Where do you see Newt and Hermann’s relationship heading if there’s a third film?
There’s a scene in the film Uprising when Hermann sees, for the first time, that Newt has been taken over. He tries to appeal to his better nature with what he knows about Newt — that he is essentially a good man. Although he may have a compromised ego, we all have our problems and ultimately, he is a good person. I hope they can connect more on that level if there is another film, and that Hermann is able to get through to the part of Newt that he knows is the good side, rather than the new Newt that has been compromised by the Precursors.

How compatible do you think Hermann and Newt would be if they co-piloted a Jaeger together?
I think it’s always a pretty intense ride when you drift. Strangely, I think that they have a lot in common — their eccentricities and their determination. So yeah, I think they would drift pretty well together.

A lot of your scenes take place around computers and in a lab. Going forward, would you like to see Hermann leave the laboratory and take part in all the action?
Hell yeah (laughs). My dream is that he actually gets into one of those Jaegers. That would just be awesome, with a huge test tube in one hand and a cane in the other and kicking some serious ass.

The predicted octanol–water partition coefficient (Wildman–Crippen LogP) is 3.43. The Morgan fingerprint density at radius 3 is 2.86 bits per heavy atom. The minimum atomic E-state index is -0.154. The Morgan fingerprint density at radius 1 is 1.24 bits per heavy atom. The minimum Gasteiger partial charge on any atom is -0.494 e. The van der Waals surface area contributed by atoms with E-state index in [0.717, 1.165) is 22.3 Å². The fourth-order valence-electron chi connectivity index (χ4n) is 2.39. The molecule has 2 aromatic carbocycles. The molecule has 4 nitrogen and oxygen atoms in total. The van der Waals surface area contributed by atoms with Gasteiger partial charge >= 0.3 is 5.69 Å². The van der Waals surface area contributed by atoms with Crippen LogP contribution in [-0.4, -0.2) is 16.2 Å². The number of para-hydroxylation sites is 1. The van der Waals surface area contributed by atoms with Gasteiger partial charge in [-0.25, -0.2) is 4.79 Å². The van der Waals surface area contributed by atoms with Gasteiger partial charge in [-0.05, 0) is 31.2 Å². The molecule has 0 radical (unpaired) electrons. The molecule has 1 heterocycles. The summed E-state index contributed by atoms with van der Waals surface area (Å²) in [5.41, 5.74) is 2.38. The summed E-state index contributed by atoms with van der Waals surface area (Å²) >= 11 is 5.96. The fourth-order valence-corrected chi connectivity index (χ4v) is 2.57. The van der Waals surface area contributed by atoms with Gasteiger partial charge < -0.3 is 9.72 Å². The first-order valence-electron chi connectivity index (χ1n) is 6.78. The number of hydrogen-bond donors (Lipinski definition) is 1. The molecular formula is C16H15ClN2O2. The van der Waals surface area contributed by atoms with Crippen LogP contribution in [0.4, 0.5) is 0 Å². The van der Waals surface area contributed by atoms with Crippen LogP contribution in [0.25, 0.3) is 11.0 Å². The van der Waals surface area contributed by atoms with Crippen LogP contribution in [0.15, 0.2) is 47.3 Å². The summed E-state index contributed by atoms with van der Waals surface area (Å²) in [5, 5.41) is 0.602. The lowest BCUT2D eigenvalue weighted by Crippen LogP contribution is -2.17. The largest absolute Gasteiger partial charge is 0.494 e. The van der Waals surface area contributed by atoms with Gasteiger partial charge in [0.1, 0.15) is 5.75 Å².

The majority of the cast are fairly young actors. What was it like for you working with such a young group of up-and-comers?
It was great! It was like being a professor at a high school, really. They all had amazing energy and they worked really hard. Of course, they’re on a movie set and it’s their dream job, but when they’re in those [Jaeger] suits, they can’t get out of them and when they’re in those compounds operating their robots, it makes for a pretty long and intense day. I didn’t ever hear one of them complain. They were really just a bunch of talented young people and I can’t wait to see what else they do.

There was a change in directors for this film. How do you think Steven S. DeKnight did in honoring del Toro’s original concept?
Guillermo was very much involved in this film and actually, his fingerprints are all over it. He was very much involved in the process of bringing Steven on to direct when he became unavailable. They worked very closely on the tone of the piece. Steven was very respectful to Guillermo and very calm and very disciplined, but also fun. There was a warmth we all felt on the set towards the project and I hope that kind of comes through in the film because we really did have a great time with him. I would love to work with him again.

What can we see you in next?
In the U.K., we produce more period and costume dramas than any other country. I’m returning to the third season of a show called Jamestown. It’s about the struggles and tribulations of the first European settlers in the American north. It’s the first settlement. I get to wear lots of funny hats and odd-looking trousers, so I’m in my element there.

Pacific Rim Uprising is now available on Blu-ray, DVD and for Digital Download.